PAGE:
Back to school is an exciting time for both you and your kids. There are new schools, new friends and new lessons to be learned.
There is also plenty of new back to school gear to buy. This can include clothes, books, school supplies lunchboxes and more.
It may be tempting to splurge on your kids, but with a little careful planning, you can get all your back to school needs taken care of, and still stay within your back to school budget.
1. Plan It Out
A common mistake that many parents make is going to the store without having planned a back to school budget. Before you start spending, get your kids’ school supply list and use it to determine your overall school shopping budget.
Once you have a budget, a little research can show you where to find the best prices, and help you determine the best strategy for taking advantage of sales, coupons, and special offers. Having a back to school budget also helps you to avoid impulse buys that can break your budget.
You don’t even have to run from store to store to get the best deal; many major retailers will match a competitor’s price, so if it’s cheaper at one store, you can bring proof and get the same price with less hassle.
2. Buy Online
Online shopping can be cheaper than buying at the store, and many companies like Amazon will offer free shipping for back to school. Or if you prefer a brick and mortar retailer, make your purchases in advance and pick them up at the store. Remember, the less time spent in the store means less time that your kids will want to say, “Mom, buy me that.”
3. Check Your Closets
Before you buy new, make sure you don’t already have it used. Many common items like pencils, pens, binders and notebooks are probably laying around your house. Do a thorough inventory of your drawers and closets before you start spending, and don’t be afraid to get creative. A plain binder or pencil box can easily be decorated with photos, stickers, and art supplies to make it into a personal item that is unique for your child.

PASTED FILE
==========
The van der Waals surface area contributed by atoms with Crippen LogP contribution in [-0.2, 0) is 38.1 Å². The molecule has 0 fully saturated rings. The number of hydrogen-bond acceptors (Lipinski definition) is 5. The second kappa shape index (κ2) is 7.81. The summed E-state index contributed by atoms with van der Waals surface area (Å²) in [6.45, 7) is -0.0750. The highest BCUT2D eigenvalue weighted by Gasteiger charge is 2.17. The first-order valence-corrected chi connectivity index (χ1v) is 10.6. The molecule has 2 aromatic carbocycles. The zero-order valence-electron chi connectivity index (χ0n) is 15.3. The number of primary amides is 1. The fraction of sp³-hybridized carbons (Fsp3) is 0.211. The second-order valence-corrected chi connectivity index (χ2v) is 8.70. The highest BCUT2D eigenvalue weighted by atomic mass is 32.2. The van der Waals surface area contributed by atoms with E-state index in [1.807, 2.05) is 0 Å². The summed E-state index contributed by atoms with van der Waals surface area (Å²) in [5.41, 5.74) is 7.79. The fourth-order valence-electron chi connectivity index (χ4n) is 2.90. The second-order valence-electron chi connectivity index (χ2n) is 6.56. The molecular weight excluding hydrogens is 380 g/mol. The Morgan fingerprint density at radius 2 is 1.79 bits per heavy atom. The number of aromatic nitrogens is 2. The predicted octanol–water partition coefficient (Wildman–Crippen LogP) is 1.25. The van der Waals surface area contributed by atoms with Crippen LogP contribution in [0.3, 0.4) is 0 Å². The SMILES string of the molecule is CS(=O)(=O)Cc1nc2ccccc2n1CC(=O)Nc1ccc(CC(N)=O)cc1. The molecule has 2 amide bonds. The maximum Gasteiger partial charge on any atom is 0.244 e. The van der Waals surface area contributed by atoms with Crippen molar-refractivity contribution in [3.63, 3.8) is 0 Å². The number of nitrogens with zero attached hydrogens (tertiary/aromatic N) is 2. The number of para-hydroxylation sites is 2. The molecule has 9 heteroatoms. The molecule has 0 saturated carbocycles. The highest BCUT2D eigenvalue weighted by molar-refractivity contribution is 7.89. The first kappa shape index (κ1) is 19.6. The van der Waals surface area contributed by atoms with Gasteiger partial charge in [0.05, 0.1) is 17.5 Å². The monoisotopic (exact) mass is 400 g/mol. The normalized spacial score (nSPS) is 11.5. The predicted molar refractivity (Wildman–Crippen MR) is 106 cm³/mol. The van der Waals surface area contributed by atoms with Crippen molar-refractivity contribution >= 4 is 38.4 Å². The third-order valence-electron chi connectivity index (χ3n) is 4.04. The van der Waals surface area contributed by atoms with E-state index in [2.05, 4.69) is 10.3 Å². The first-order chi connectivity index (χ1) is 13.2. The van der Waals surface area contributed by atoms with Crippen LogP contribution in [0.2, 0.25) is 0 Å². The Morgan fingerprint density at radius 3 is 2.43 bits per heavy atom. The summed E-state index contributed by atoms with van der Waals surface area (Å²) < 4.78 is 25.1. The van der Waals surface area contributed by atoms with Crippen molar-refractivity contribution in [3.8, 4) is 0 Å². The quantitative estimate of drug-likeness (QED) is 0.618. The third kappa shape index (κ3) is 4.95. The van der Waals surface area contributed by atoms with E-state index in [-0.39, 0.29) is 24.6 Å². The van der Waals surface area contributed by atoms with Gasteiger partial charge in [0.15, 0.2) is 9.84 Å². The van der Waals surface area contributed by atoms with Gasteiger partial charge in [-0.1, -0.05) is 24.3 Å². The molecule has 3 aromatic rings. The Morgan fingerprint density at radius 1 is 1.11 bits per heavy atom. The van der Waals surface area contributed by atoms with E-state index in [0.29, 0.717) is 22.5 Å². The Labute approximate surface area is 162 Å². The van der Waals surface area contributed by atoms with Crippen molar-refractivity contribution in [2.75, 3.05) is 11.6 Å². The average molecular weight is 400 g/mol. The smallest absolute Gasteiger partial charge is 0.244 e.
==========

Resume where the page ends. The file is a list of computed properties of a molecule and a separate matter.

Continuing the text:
One great way to save is to collaborate with friends and family. If you have friends whose kids need the same supplies as yours, consider pooling your money to buy in bulk.
If you have friends with kids that are different ages from yours, see if you can arrange a hand-me-down swap. One year’s gently used items can easily be passed down, and no one has to spend a dime.
5. Beware the Trends
Advertisers know that the easiest way to target your wallet or pocketbook is through your kids. If kids ask for trendy items that fall outside your budget, use it as an opportunity to teach them about the value of money. Tell them that they can get the item if they save their money or do extra chores.
Either they’ll take your challenge seriously, or they’ll forget about the item when the trend changes.
6. Take a Holiday
Many states offer back to school sales tax holidays in late-July/early August. When you’re making large purchases, this can help you to save an average of 6% on all purchases. For more information, visit Consumerreports.org.
7. Plan for Next Year
When you’ve done your shopping, hold onto your budget and record all the lessons learned. They’re bound to come in handy next year.